It is furthermore known that slide-type gauges are poorly suited for certain, frequently occurring measuring tasks. This holds true in case of workpieces which are being machined or which are clamped in place for checking purposes.
It is an object of this invention to overcome the above-mentioned drawbacks. The object has been attained by providing that the ring handle is adjustably arranged in a housing, and that the clamping means exhibits a clamping piece supported between the housing and the ring handle and extending at least in part around the rail, this clamping piece upon the advancement of the ring handle and the occurrence of a predetermined measuring force seizing on the rail by assuming an oblique position. By way of a spring determining the measuring force, the clamping piece is connected with the housing in such a way that the slide, with the clamping piece being fixed in place, is arranged to be displaceable with respect to the clamping piece under the effect of the spring in order to adjust itself under spring force to the precise measuring position.
The device according to this invention thereby offers the advantage that one device combines maximum measuring accuracy and simultaneously best measuring comfort.
Advantageously, the annular opening of the ring handle coincides with a finger opening cut out from the housing so that the operating finger simultaneously holds the device.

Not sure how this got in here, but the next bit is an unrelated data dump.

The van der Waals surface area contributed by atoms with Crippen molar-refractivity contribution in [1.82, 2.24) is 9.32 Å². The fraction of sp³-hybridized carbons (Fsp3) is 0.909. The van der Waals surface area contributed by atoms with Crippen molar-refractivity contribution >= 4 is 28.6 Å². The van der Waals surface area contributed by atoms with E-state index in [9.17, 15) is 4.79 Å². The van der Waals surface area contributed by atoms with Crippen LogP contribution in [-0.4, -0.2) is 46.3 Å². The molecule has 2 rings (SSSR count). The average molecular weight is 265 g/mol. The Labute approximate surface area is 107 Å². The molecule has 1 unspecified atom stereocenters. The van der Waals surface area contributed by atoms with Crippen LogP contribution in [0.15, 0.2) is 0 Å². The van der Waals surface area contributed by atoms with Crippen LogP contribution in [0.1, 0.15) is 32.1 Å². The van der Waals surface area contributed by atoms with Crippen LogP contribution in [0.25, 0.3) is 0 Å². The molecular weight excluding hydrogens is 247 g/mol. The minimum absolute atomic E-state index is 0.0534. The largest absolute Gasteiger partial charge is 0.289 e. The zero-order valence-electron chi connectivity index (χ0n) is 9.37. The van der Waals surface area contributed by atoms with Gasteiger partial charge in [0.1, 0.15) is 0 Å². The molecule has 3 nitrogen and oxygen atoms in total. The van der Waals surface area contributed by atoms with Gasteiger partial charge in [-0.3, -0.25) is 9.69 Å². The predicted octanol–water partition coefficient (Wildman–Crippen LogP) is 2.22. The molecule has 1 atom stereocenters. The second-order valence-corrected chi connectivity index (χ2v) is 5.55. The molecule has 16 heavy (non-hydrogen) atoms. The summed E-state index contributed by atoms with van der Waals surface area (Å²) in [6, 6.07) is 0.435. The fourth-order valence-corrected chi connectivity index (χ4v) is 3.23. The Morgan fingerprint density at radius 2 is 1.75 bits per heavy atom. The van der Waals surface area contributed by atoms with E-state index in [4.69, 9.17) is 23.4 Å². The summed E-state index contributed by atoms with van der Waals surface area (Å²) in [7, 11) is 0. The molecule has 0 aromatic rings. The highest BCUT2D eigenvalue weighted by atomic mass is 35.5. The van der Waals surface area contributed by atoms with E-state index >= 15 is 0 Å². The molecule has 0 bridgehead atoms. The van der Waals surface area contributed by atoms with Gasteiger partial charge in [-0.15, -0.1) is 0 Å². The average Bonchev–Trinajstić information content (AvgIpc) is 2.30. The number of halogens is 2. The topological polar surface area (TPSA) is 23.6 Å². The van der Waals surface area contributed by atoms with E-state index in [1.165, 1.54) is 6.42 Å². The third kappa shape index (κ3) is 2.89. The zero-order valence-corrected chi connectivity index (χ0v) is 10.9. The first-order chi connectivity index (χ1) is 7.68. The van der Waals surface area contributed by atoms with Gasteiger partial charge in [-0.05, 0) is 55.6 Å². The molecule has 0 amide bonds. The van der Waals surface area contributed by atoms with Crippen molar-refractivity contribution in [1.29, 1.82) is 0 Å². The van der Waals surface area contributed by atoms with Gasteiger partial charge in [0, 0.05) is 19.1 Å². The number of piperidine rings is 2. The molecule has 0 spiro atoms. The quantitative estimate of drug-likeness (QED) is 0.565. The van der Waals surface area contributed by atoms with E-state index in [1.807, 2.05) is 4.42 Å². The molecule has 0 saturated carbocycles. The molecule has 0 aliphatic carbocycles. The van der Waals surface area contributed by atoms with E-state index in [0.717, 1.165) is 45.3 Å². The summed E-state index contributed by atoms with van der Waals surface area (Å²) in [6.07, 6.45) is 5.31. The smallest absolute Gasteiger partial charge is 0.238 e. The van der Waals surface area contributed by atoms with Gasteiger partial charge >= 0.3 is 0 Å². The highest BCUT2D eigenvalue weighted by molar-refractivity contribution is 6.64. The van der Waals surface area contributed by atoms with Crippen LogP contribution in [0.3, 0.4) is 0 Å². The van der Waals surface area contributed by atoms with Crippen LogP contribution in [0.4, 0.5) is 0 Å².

This permits a very secure and comfortable manipulation and a simple structure of the device.
One embodiment is characterized in that the clamping piece is suspended in a screw inserted in the housing, the spring determining the measuring force urging the clamping piece against the head of the screw. In the measuring position, a play exists between the clamping piece and the head, making it possible for the slide to adjust itself into the precise measuring position under the bias of the spring.
This type of structure is especially simple and permits a ready adjustment of the slide into the precise measuring position.
According to a preferred embodiment, the spring determining the measuring force acts, by way of a pin mounted in the housing, on a part of the clamping piece located on the side of the latter facing away from the ring handle.
This arrangement permits a secure locking of the clamping piece and an optimum force distribution during the operation of the device.
Advantageously, the ring handle herein has an extension acting on the aforementioned end part in a direction in opposition with respect to the pin, in a manner offset toward the ring handle, in such a way that, due to a torque acting on the clamping piece, the clamping piece is locked onto the rail in an oblique position when a predetermined measuring pressure has been reached.